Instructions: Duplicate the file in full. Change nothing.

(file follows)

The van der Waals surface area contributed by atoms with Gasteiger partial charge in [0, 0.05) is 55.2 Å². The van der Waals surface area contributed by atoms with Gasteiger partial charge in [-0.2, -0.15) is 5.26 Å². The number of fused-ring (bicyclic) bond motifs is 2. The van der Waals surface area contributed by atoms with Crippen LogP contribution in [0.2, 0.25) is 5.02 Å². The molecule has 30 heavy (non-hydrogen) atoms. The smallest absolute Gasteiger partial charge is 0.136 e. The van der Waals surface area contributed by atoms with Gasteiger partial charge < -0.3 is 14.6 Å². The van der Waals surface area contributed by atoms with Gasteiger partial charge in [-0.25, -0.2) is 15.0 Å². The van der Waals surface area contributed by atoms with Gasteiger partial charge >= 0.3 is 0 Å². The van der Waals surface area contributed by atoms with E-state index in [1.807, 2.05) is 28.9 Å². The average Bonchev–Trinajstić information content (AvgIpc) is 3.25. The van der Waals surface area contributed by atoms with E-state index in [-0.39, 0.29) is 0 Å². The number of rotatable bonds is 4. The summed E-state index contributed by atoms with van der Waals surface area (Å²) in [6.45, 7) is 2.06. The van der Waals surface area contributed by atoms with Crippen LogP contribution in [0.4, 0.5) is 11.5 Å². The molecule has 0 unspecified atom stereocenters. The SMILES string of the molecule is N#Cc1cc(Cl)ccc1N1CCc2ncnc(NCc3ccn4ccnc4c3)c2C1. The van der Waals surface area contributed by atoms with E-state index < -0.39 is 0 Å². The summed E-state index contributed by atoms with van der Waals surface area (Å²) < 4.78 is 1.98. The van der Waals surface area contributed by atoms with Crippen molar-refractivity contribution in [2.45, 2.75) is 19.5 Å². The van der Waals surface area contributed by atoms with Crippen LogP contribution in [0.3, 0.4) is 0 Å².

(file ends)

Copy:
The van der Waals surface area contributed by atoms with Gasteiger partial charge in [0, 0.05) is 55.2 Å². The van der Waals surface area contributed by atoms with Gasteiger partial charge in [-0.2, -0.15) is 5.26 Å². The number of fused-ring (bicyclic) bond motifs is 2. The van der Waals surface area contributed by atoms with Crippen LogP contribution in [0.2, 0.25) is 5.02 Å². The molecule has 30 heavy (non-hydrogen) atoms. The smallest absolute Gasteiger partial charge is 0.136 e. The van der Waals surface area contributed by atoms with Gasteiger partial charge < -0.3 is 14.6 Å². The van der Waals surface area contributed by atoms with Gasteiger partial charge in [-0.25, -0.2) is 15.0 Å². The van der Waals surface area contributed by atoms with Gasteiger partial charge >= 0.3 is 0 Å². The van der Waals surface area contributed by atoms with E-state index in [1.807, 2.05) is 28.9 Å². The average Bonchev–Trinajstić information content (AvgIpc) is 3.25. The van der Waals surface area contributed by atoms with E-state index in [-0.39, 0.29) is 0 Å². The number of rotatable bonds is 4. The summed E-state index contributed by atoms with van der Waals surface area (Å²) in [6.45, 7) is 2.06. The van der Waals surface area contributed by atoms with Crippen LogP contribution in [0.4, 0.5) is 11.5 Å². The molecule has 0 unspecified atom stereocenters. The SMILES string of the molecule is N#Cc1cc(Cl)ccc1N1CCc2ncnc(NCc3ccn4ccnc4c3)c2C1. The van der Waals surface area contributed by atoms with E-state index < -0.39 is 0 Å². The summed E-state index contributed by atoms with van der Waals surface area (Å²) < 4.78 is 1.98. The van der Waals surface area contributed by atoms with Crippen molar-refractivity contribution in [2.45, 2.75) is 19.5 Å². The van der Waals surface area contributed by atoms with Crippen LogP contribution in [0.3, 0.4) is 0 Å².